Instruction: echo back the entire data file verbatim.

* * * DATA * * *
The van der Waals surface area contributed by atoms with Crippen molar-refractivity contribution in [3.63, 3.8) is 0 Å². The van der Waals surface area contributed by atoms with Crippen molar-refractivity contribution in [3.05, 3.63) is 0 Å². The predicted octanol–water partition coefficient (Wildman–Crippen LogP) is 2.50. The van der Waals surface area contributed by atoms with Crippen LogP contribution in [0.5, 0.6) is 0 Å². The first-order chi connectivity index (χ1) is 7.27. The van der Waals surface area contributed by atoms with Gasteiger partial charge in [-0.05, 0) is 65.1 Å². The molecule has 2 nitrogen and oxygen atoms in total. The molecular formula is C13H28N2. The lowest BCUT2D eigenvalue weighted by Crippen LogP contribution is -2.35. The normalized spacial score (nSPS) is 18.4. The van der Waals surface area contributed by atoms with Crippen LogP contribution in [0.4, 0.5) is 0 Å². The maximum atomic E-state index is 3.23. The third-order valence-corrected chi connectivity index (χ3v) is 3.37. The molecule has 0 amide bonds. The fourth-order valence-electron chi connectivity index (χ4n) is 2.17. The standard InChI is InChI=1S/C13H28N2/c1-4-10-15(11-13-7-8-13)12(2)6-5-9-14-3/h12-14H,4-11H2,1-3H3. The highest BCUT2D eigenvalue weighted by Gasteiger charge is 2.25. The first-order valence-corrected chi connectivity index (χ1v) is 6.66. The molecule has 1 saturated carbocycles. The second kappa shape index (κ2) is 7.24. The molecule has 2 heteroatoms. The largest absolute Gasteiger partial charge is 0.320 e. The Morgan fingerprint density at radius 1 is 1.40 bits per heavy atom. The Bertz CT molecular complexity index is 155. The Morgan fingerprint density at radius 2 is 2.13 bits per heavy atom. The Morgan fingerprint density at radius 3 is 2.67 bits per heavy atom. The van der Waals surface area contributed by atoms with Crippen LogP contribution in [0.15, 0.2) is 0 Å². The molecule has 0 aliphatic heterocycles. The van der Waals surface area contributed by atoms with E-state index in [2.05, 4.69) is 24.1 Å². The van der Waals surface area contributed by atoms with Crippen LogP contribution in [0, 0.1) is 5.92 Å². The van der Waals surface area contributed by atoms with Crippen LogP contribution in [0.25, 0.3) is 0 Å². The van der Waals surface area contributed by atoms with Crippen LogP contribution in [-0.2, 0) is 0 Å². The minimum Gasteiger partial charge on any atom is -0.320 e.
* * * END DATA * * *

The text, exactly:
The van der Waals surface area contributed by atoms with Crippen molar-refractivity contribution in [3.63, 3.8) is 0 Å². The van der Waals surface area contributed by atoms with Crippen molar-refractivity contribution in [3.05, 3.63) is 0 Å². The predicted octanol–water partition coefficient (Wildman–Crippen LogP) is 2.50. The van der Waals surface area contributed by atoms with Crippen LogP contribution in [0.5, 0.6) is 0 Å². The first-order chi connectivity index (χ1) is 7.27. The van der Waals surface area contributed by atoms with Gasteiger partial charge in [-0.05, 0) is 65.1 Å². The molecule has 2 nitrogen and oxygen atoms in total. The molecular formula is C13H28N2. The lowest BCUT2D eigenvalue weighted by Crippen LogP contribution is -2.35. The normalized spacial score (nSPS) is 18.4. The van der Waals surface area contributed by atoms with Crippen LogP contribution in [0.4, 0.5) is 0 Å². The maximum atomic E-state index is 3.23. The third-order valence-corrected chi connectivity index (χ3v) is 3.37. The molecule has 0 amide bonds. The fourth-order valence-electron chi connectivity index (χ4n) is 2.17. The standard InChI is InChI=1S/C13H28N2/c1-4-10-15(11-13-7-8-13)12(2)6-5-9-14-3/h12-14H,4-11H2,1-3H3. The highest BCUT2D eigenvalue weighted by Gasteiger charge is 2.25. The first-order valence-corrected chi connectivity index (χ1v) is 6.66. The molecule has 1 saturated carbocycles. The second kappa shape index (κ2) is 7.24. The molecule has 2 heteroatoms. The largest absolute Gasteiger partial charge is 0.320 e. The Morgan fingerprint density at radius 1 is 1.40 bits per heavy atom. The Bertz CT molecular complexity index is 155. The Morgan fingerprint density at radius 2 is 2.13 bits per heavy atom. The Morgan fingerprint density at radius 3 is 2.67 bits per heavy atom. The van der Waals surface area contributed by atoms with Crippen LogP contribution in [0.15, 0.2) is 0 Å². The molecule has 0 aliphatic heterocycles. The van der Waals surface area contributed by atoms with E-state index in [2.05, 4.69) is 24.1 Å². The van der Waals surface area contributed by atoms with Crippen LogP contribution in [0, 0.1) is 5.92 Å². The van der Waals surface area contributed by atoms with Crippen LogP contribution in [0.25, 0.3) is 0 Å². The van der Waals surface area contributed by atoms with Crippen LogP contribution in [-0.2, 0) is 0 Å². The minimum Gasteiger partial charge on any atom is -0.320 e.